Monday, March 4, 2013

The Carrier

Sometimes you find weird, obscure movies.  Othertimes, they find you.  How I came across The Carrier (1988), I don't quite remember.  Somewhere on my internet travels I found the name of the film, maybe a brief description, and that was enough to warrant me tracking it down and watching it, which by the time I did, I had forgotten what and why I had wanted to watch it to begin with.  I really had no idea what I was in for.  This is a strange movie, one that got increasingly bizarre as it went on, journeying from outcast drama, monster movie, and plague film, all the way to cat wrangling-apocalyptic showdown.  Like I said, it's a weird one, but it's worth checking out.

The story takes place in the idyllic and isolated little town of SleepyRock, where a young loner named Jake (Gregory Fortescue) lives in a shack on the outskirts of town and is not well liked by most of the townsfolk.  It seems that they all believe that Jake's responsible for the house fire that killed his own parents, some years ago.  One stormy night, after returning back to his hovel, Jake is attacked by a huge hairy beast, something that the locals casually refer to as "The Black Thing."  It's in this split second that the movie suddenly becomes a "monster attacks" story, as Jake is lightly mauled and clawed across his chest, but just as quickly as it all happens, Jake shoots the creature and it melts into a puddle of goo outside his home.

Even stranger than all that is the disease that the monster infects Jake with.  It seems that Jake's touch has become lethal to any living thing, and to make matters worse, anything he touches becomes infected and deadly to the touch.  We discover this in the most amazing/absurd way.  Jake gives this old man a stack of books, throwing them into a bag.  Later when the old man goes to look at them, he picks up a copy of One Fish, Two Fish, Red Fish, Blue Fish, and it melts to his hand before it starts dissolving the rest of his arm!  He runs out into the street, screaming, and some local guys cut his arm off with a hatchet to save his life.

Of course, the town goes berserk, almost into an immediate panic.  It doesn't help that the storm has knocked the bridge out, isolating the community.  The local doctor, Anthony King (Steve Dixon), starts testing the infectious material.  First he puts a baby chick on the book.  It melts.  So he starts rubbing baby chicks on things in town, like mailboxes, doors, telephone poles, and marking anything that melts a baby chick with the color red.

The doctor also instructs everyone in town to not make direct contact with one another and to cover themselves as best as possible, with coats, gloves, blankets, and especially plastic.  In fact, he recommends that they all put plastic over their heads, something that I think might be rare for a doctor to do.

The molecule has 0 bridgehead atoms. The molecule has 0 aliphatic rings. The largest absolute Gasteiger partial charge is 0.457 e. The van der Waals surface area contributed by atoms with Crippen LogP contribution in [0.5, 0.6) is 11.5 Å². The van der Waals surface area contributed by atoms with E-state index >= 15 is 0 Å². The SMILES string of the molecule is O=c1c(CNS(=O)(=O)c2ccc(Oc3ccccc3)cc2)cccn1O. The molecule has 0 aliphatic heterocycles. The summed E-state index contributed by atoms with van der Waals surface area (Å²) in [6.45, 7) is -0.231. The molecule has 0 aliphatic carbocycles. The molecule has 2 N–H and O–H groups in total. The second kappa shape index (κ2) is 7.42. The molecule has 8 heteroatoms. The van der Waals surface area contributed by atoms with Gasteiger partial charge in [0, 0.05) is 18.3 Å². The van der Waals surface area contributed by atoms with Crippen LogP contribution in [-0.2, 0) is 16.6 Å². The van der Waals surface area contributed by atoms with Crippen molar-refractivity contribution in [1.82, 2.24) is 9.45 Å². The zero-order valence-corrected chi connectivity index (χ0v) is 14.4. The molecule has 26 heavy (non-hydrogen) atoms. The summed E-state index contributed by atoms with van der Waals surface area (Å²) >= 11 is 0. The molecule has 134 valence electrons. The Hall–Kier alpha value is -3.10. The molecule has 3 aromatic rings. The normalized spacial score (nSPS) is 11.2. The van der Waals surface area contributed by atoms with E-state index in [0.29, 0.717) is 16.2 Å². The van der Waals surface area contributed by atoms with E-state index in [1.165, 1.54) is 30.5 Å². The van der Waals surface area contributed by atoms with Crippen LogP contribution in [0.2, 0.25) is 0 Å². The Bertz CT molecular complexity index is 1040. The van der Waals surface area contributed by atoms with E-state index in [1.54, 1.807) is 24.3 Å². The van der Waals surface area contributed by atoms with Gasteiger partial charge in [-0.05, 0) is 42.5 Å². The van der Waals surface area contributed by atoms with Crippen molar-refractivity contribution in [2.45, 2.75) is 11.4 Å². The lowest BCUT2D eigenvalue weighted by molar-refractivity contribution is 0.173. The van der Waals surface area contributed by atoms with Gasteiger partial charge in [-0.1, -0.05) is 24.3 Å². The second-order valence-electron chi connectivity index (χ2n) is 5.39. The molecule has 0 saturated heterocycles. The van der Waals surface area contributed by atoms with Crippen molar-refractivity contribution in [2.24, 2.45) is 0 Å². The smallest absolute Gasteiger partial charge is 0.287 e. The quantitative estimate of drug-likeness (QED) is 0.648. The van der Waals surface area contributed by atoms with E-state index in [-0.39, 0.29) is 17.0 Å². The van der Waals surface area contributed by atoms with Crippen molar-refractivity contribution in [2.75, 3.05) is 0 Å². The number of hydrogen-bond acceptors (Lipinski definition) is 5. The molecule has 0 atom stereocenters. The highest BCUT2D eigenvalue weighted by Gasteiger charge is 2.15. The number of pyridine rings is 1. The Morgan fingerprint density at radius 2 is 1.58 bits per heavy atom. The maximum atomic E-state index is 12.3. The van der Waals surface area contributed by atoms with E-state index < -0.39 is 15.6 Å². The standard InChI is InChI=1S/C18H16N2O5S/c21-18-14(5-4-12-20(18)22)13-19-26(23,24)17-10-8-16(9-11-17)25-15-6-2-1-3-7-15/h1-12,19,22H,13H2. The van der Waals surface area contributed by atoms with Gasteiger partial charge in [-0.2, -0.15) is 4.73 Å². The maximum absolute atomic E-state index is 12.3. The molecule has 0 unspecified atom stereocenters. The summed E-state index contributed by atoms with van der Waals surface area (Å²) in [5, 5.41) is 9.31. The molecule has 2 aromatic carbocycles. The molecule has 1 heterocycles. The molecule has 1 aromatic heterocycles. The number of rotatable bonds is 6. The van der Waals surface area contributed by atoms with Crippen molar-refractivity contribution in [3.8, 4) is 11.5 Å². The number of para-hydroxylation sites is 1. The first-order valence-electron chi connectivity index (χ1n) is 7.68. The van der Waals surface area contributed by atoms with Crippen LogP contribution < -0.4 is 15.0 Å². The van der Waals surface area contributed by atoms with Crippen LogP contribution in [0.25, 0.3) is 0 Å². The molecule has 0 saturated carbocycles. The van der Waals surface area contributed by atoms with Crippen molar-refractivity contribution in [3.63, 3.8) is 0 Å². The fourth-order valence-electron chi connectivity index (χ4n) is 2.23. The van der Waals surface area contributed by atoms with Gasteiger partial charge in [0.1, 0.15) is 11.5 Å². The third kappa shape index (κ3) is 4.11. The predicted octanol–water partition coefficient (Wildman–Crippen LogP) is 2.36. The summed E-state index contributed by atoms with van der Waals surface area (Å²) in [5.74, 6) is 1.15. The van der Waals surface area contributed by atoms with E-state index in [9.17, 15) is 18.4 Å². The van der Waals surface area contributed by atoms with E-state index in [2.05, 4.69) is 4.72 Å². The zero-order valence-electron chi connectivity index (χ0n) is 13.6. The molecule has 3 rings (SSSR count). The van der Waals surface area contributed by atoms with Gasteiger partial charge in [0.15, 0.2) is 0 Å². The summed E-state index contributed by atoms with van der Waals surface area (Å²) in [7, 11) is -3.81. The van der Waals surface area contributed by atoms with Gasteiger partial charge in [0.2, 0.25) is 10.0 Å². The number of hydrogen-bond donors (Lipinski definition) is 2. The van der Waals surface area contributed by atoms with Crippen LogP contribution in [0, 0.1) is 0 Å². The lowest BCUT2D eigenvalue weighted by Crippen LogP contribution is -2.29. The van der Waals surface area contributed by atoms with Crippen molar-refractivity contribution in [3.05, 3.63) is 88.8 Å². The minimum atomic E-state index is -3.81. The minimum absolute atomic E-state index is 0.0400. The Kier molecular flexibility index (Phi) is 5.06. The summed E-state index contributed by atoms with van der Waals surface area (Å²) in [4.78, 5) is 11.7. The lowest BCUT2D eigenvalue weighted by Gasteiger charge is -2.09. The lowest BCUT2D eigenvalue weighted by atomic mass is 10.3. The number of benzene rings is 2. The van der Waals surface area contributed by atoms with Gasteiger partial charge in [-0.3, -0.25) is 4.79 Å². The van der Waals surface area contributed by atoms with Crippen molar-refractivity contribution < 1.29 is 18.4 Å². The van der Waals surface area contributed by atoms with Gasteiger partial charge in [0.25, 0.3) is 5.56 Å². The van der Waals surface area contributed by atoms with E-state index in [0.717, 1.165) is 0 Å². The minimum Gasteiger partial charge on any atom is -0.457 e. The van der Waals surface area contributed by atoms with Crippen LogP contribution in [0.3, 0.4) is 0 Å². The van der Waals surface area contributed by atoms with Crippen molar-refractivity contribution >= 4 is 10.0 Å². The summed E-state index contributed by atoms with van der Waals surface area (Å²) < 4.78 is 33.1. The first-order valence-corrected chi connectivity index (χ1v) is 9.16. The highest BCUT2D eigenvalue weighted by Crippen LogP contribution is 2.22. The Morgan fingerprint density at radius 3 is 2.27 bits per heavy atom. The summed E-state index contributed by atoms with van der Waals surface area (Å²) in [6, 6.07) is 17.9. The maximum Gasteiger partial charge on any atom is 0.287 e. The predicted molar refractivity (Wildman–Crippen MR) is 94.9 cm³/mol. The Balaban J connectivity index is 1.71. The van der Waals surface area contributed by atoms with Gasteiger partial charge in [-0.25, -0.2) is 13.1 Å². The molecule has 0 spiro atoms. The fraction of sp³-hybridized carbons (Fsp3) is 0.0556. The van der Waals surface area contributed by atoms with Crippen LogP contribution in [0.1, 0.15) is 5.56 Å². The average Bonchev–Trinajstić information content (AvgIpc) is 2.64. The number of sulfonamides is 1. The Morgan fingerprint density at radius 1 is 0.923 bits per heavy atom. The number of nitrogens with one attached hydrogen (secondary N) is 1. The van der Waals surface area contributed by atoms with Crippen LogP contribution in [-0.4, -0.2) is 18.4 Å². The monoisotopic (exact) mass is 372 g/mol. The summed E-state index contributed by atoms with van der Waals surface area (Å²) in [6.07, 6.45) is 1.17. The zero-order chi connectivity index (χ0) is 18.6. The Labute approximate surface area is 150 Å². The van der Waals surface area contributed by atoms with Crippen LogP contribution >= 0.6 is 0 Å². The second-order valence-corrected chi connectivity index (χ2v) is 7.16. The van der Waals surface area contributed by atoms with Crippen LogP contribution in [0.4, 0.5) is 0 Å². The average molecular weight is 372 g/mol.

Some townspeople don't heed the warning too well; one guy is melted while sitting down in an outhouse, which is kinda funny.  Not so funny is when a girl is raped by her boyfriend in the woods, but she touches an infected tree during the assault, killing herself and her attacker.  It's pretty shocking, and later some people find their pile of smoking clothes and one guy says, "stupid kids," which I think might be a comment on attitudes at the time towards date rape.  Possibly.  Maybe...?

The town eventually splits into two factions, one a religious group called the Joneses and the other, the Barmen, who are more like biker trash.  The Joneses wear mostly cloths and clear plastics, while the Barmen wear black trash-bags and leather.  You can at least tell the groups apart, but individuals within the groups are obscured by bags and masks over their heads.  The Joneses set up an encampment within their farmhouse, while the Barmen set up in an old barn.

The movie then turns into a little post-apocalyptic/survivalist battle between these two groups over the control of cats.  Yeah, that's right. . .cats.  There seems to an overabundance of strays in the area, and the two groups have run out of baby chicks, so logically they decide that cats are what they need to try to stay safe and protected.  They all go out and hunt cats, trapping them in boxes and whatnot, but these kitties have become hot commodities, and the two groups come to blows over them, even shedding blood.

Where does our gimpy hero Jake fit into all this?  Well he overhears some of the Barmen talking about how some of the townspeople are actually responsible for his parents death, and how they convinced Jake that he did it.  So Jake convinces the Barmen to attack the Joneses for their own protection, while he also warns the Joneses that an attack is coming (shades of Yojimbo).  In a scene that is played completely serious, the Barmen gather outside the fence surrounding the Joneses' compound, weapons in their hands (many of them infected objects), and the leader of the Barmen demands that they give up all of their cats, saying that they choose between "Cats or death?!!"  It's ridiculous, but played completely straight faced, a pattern the entire movie follows.

Following an epic battle, with lots of casualties, the townspeople show cooler heads and meet to discuss what to do next.  Doctor King wants to sneak Jake out of the town (he doesn't want them to kill Jake, but I'm not sure why he wants to send this mysterious disease and it's carrier out into the world at large) so he lies to everybody and announces that the carrier was killed in the battle and that everyone is safe. Of course, this doesn't go quite as planned, as Jake's secret is discovered by one of the youngest townspeople, and he must try to make his escape with the enraged citizens right behind him.  Will he escape?  Will the town be destroyed?  How will it all end?  Will Jake turn into another "Black Thing?"  (I can answer that last one:  no).